The impact of stress in our life
In today’s world, stress is a major global public health concern. The typical response to stress is rumination, which is repetitive thinking or dwelling on negative feelings. However, this can be counterproductive because it drains our mental and physical energy. Furthermore, extreme stress may challenge traits of resilience such as hope and forgiveness.
Although specific amounts of stress may boost performance, studies have found that excessive stress can significantly impact physical and mental health. Stress has been associated with muscle tension, headache, backache, hypertension (high blood pressure), stroke, autoimmune disease, obesity, cardiovascular diseases (heart disease), and other health issues.
A technique of stress management known as mindfulness has gained popularity recently. Increasing your awareness of the present moment – your thoughts, feelings, and the world around you – can improve your mental health.
The practice of mindfulness
The definition of mindfulness is “a moment-to-moment awareness, cultivated by purposefully paying attention to the present moment, with a non-judging, non-striving attitude of acceptance.”
Did you realise that it is easy to become disconnected from how our bodies feel and find ourselves living "in our heads"? We are preoccupied with our thoughts without pausing to consider how they shape our emotions and behaviour.
The practice of mindfulness is about gently retraining the mind to focus on the present moment. It is also about developing the ability to be aware and attentive in the present moment rather than dwelling on the past or worrying about the future.
It is similar to becoming a parent to your mind instead of allowing it to control you. It is neither required nor possible to clear the mind of thoughts. The brain is an organ whose function is to think, and this cannot be prevented. However, you can train your mind to be still by repeatedly practising mindfulness with self-compassion and patience.
The benefits of mindfulness
Mindfulness and meditation may help with the following:
- Reduce stress, anxiety, and depression
- Improve well being
- Improve cognitive ability
- Have better relationships
- Regulate emotions effectively
- Decrease reliance on unhealthy coping mechanisms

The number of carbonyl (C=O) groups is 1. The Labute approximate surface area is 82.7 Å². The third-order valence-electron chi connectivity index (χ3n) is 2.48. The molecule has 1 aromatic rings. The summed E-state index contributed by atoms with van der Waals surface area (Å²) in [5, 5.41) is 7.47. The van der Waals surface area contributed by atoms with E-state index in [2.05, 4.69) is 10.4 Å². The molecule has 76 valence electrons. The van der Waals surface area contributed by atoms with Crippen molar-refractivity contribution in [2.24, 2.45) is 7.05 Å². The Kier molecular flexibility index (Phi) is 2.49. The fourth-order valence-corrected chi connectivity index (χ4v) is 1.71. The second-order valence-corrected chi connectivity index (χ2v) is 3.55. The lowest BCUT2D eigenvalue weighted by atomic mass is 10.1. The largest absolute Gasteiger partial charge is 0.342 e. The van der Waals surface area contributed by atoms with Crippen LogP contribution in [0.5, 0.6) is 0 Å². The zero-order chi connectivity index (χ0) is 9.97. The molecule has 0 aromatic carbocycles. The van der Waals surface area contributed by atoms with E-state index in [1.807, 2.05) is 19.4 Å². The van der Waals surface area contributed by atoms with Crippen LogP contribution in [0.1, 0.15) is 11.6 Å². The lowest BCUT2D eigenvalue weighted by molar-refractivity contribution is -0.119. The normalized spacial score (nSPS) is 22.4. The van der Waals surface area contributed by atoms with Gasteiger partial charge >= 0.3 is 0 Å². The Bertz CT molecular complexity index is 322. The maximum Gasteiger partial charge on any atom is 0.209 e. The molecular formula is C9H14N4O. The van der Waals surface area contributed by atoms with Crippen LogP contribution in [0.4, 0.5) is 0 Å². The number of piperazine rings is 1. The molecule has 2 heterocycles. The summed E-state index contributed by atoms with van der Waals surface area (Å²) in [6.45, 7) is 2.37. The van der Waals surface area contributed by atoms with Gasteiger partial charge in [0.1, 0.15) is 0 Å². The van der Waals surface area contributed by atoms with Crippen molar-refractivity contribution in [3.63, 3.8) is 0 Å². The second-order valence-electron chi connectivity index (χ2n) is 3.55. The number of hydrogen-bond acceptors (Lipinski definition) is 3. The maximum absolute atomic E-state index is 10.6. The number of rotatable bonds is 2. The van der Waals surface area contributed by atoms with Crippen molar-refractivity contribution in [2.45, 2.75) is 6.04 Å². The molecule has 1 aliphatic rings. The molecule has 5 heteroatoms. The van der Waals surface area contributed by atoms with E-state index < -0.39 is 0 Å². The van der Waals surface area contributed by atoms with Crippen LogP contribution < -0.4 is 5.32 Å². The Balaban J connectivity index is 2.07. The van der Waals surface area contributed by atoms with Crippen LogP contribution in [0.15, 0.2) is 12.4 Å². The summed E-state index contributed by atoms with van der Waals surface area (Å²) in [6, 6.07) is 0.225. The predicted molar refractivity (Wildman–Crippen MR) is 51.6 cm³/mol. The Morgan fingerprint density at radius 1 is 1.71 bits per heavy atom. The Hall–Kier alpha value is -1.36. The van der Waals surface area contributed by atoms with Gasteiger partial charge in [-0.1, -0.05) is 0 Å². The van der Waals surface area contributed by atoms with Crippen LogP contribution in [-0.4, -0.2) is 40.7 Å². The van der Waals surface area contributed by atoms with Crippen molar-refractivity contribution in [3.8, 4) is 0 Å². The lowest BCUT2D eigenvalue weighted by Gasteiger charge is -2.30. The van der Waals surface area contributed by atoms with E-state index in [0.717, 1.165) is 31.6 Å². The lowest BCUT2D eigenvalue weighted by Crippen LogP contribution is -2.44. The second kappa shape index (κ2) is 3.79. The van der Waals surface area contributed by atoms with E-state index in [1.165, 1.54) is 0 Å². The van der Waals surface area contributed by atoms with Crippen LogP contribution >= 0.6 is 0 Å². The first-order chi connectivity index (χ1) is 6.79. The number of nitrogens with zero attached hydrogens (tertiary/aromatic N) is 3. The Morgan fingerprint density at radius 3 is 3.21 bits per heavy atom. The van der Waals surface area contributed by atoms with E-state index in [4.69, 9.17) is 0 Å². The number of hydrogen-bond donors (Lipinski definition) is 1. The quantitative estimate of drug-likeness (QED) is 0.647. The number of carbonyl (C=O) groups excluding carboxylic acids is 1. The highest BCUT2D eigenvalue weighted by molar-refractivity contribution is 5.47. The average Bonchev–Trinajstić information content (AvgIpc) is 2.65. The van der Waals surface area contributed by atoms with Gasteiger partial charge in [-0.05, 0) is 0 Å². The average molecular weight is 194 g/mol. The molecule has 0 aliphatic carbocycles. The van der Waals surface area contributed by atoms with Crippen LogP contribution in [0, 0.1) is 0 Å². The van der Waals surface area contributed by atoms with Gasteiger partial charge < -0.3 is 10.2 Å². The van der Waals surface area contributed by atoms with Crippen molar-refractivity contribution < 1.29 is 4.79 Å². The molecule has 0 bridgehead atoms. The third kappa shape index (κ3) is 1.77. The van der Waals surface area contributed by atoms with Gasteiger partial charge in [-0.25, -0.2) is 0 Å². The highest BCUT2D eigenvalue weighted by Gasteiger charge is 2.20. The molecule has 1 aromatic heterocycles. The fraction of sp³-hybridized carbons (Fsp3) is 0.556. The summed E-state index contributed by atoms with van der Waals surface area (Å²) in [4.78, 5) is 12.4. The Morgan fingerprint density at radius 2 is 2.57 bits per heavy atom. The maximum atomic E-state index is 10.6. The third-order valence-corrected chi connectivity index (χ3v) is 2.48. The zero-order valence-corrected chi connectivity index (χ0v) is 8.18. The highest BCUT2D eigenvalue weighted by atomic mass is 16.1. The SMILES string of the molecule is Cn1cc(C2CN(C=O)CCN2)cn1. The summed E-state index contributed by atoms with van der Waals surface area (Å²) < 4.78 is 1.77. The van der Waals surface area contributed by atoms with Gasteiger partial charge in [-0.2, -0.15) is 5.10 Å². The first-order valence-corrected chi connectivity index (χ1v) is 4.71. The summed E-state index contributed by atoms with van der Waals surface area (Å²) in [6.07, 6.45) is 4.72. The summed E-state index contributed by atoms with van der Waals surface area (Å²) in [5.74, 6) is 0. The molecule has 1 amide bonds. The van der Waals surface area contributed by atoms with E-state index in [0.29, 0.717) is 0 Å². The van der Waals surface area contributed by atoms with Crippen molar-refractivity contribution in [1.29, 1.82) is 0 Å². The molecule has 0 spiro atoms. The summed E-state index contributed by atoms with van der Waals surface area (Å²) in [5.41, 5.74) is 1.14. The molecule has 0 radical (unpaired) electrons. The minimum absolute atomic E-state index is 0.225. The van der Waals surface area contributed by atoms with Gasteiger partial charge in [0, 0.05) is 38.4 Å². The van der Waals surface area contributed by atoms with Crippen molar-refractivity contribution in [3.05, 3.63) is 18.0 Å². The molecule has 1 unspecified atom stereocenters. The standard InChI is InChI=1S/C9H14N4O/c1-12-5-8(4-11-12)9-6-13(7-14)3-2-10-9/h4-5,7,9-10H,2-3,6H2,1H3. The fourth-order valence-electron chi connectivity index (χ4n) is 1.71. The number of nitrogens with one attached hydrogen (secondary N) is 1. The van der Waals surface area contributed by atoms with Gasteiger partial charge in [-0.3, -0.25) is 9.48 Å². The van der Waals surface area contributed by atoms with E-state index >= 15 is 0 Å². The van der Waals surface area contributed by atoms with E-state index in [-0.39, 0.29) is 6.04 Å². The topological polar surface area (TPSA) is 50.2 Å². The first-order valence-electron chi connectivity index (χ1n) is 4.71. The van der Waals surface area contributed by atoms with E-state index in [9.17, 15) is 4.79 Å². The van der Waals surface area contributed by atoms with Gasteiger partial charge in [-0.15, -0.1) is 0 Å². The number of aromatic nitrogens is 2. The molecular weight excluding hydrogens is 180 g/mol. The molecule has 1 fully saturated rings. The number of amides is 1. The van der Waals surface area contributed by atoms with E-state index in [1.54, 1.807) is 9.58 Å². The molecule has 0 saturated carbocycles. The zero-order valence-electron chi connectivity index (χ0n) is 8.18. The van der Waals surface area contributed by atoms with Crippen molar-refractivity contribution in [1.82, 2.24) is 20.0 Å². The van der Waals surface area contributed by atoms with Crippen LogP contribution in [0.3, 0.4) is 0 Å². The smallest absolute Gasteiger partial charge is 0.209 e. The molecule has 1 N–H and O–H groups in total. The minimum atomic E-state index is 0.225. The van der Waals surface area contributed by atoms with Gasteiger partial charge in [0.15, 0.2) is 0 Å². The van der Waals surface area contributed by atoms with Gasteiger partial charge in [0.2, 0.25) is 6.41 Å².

When we become more mindful of the present, we begin to appreciate things we previously took for granted. Mindfulness also enables us to become more aware of our thoughts and emotions and see how we can become entangled in unhelpful ways. This allows us to take a step back from our thoughts and begin to notice their patterns. Over time, we can train ourselves to recognise the thoughts dominating us and realise thoughts are just 'mental events" that do not dictate our actions.
The practice of mindfulness can improve our ability to deal with challenges effectively. We may wonder, “Is it useful to attempt to resolve this by ruminating about it or am I just becoming lost in my thought?”
Mindfulness is a way of living. It does not eliminate stress or challenging situations; instead, this awareness would help us identify signs of anxiety or stress earlier and cope with them better.
Tips to practice mindfulness
Mindfulness begins with reminding yourself to observe your thoughts, feelings, physical sensations, and the world around you.
- Pay attention
- Notice the sensation of things in your daily life; for example, the air you breathe, the food you eat, the texture of the grass, or the sound of traffic.
- Be consistent
- Select a regular time, such as the commute to work in the morning or a lunchtime stroll, during which you resolve to be mindful of the sensations around you.
- Explore new things
- Try a new restaurant or food for lunch or take a different route to your workplace. They can help you see the world in a fresh light.
- Watch your thought
- If you get distracted by your thoughts, accept the presence of the thoughts without judgements. Simply return your focus to what you are doing.
- The goal of mindfulness is not to eliminate thoughts or worries but to recognise them as mental events that come and go. This may seem difficult initially. However, it is achievable with patience and persistence.
Simple exercises to be mindful
Mindfulness can benefit a wide range of populations. It is a relatively simple technique with significant effects on the brain that can improve the quality of life, self-confidence, and tranquilly of those who practice it.
- Sitting meditation
- Sit comfortably on the floor or on a straight-backed chair.
- Focus on your breath and notice the sensations around you, specifically the rise and fall of the chest.
- Whenever you become distracted, simply bring back your attention to your breath.
- Five senses
- Notice 5 things you can: see, feel, hear, smell, and taste.
Consider trying out the activities above if you have not. With practice, the exercises enhance our awareness of our thoughts, body, and self. Daily practice is optimal. However, aim to practice at least 3 to 4 times a week for 10 to 15 minutes each day. The key is consistency. A small change is still a worthy change.
Book an appointment at Gleneagles Hospitals
Make mental health a priority and take charge of your health. Book an appointment with us today and speak to a psychologist to learn more about mindfulness.
- National Health Services. Mindfulness. Available at https://www.nhs.uk/mental-health/self-help/tips-and-support/mindfulness/
- Harvard University. Mindfulness. Available at https://www.harvard.edu/in-focus/mindfulness-meditation/
- Naik P, Harris VW, Forthun LF. Mindfulness: An Introduction. September 2013.